The BYU-Idaho Center is built to seat 15,000 students on several floors, but not a single seat is filled.
Many will tune in via broadcast or through BYU-I’s radio station during the normal Tuesday devotional hours, but the I-Center will be empty.
The recording for devotional now happens each Thursday before the broadcast.
At the moment LaNae H. Poulter would speak when only a few staff members knew, not in real-time.
“Speaking a devotional that was pre-recorded felt a bit like Christmas to me,” said Poulter “there was great effort and anticipation in preparing, wrapping the gift of presentation, and then waiting and hoping with great anticipation.”
The scene isn’t full of new students meeting up with roommates and Get Connected groups, couples on their first date, or even co-workers filing in.
It is quite the opposite.
The room was pulsing with silence.
Staff members help Poulter prepare to run through her talk and check spelling, punctuation, flow and visuals.
During the devotional recording, the usual laughter, suspense, sighs and audience involvement was absent.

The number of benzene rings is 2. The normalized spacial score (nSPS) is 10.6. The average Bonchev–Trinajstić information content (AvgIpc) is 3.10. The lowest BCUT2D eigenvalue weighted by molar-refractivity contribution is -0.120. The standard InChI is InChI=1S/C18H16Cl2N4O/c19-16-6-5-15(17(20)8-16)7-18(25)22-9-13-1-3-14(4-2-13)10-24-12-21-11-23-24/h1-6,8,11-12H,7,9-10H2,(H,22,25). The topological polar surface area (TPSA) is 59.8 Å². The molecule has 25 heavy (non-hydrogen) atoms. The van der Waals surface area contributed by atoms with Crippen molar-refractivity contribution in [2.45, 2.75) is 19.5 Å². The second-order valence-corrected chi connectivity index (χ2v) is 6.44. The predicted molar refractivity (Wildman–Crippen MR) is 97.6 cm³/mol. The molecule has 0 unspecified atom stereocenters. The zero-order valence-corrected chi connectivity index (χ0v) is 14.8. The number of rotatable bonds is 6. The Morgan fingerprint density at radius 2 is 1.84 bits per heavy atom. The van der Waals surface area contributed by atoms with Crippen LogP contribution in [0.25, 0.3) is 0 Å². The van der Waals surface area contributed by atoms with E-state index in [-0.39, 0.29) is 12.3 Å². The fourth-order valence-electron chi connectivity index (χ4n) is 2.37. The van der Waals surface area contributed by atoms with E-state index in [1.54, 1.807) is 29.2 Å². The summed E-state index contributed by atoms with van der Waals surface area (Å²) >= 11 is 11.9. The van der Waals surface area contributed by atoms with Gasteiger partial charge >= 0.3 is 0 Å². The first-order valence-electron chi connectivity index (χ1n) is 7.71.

Poulter would motion to the empty room a few times during her speech and receive no response.
“I generally feed off the energy of those in my audience whether it is one-on-one in my office or speaking before an audience. So speaking before an empty hall, felt a bit empty!” said Poulter, “But I tried to envision the students and employees of BYU-Idaho sitting in the chairs and still sense their spirits.”
There is no one to continue the tradition of raising notebooks, scriptures, phones or tablets to show preparation for the devotional Poulter worked hard to prepare.
Michael Lewis, a faculty photographer, shows up, takes a few photos, then takes a seat in the front few rows of the hall. He listens to a portion of the devotional, a physical audience of one.
Behind the scenes, a fraction of the staff sit in production rooms.
The staff usually has a duplicate of every production room; video, audio and visual running in case of a live emergency.
But with everything being virtual, problems can be tackled before the final recording, meaning only half of the production family comes in.
Poulter finally walks away from the pulpit, not to the cacophony of students, faculty and friends on their way to class, work or home, but to the echoes of her footsteps on stage.